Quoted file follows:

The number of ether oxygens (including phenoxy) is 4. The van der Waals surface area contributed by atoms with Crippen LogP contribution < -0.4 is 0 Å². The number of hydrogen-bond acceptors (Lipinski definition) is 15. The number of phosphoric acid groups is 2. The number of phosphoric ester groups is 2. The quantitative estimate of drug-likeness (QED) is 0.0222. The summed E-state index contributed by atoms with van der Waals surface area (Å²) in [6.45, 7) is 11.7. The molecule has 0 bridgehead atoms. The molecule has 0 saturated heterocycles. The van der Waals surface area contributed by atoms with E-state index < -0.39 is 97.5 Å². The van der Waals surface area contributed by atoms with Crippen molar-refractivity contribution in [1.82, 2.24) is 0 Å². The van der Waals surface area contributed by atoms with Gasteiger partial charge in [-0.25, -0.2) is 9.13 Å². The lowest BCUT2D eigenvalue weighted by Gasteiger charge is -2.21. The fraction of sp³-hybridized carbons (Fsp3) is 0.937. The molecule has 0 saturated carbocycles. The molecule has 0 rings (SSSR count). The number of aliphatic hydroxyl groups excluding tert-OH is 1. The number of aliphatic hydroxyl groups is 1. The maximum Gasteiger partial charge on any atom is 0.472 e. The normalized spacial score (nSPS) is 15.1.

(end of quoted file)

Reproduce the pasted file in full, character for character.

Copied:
The number of ether oxygens (including phenoxy) is 4. The van der Waals surface area contributed by atoms with Crippen LogP contribution < -0.4 is 0 Å². The number of hydrogen-bond acceptors (Lipinski definition) is 15. The number of phosphoric acid groups is 2. The number of phosphoric ester groups is 2. The quantitative estimate of drug-likeness (QED) is 0.0222. The summed E-state index contributed by atoms with van der Waals surface area (Å²) in [6.45, 7) is 11.7. The molecule has 0 bridgehead atoms. The molecule has 0 saturated heterocycles. The van der Waals surface area contributed by atoms with E-state index < -0.39 is 97.5 Å². The van der Waals surface area contributed by atoms with Crippen molar-refractivity contribution in [1.82, 2.24) is 0 Å². The van der Waals surface area contributed by atoms with Gasteiger partial charge in [-0.25, -0.2) is 9.13 Å². The lowest BCUT2D eigenvalue weighted by Gasteiger charge is -2.21. The fraction of sp³-hybridized carbons (Fsp3) is 0.937. The molecule has 0 saturated carbocycles. The molecule has 0 rings (SSSR count). The number of aliphatic hydroxyl groups excluding tert-OH is 1. The number of aliphatic hydroxyl groups is 1. The maximum Gasteiger partial charge on any atom is 0.472 e. The normalized spacial score (nSPS) is 15.1.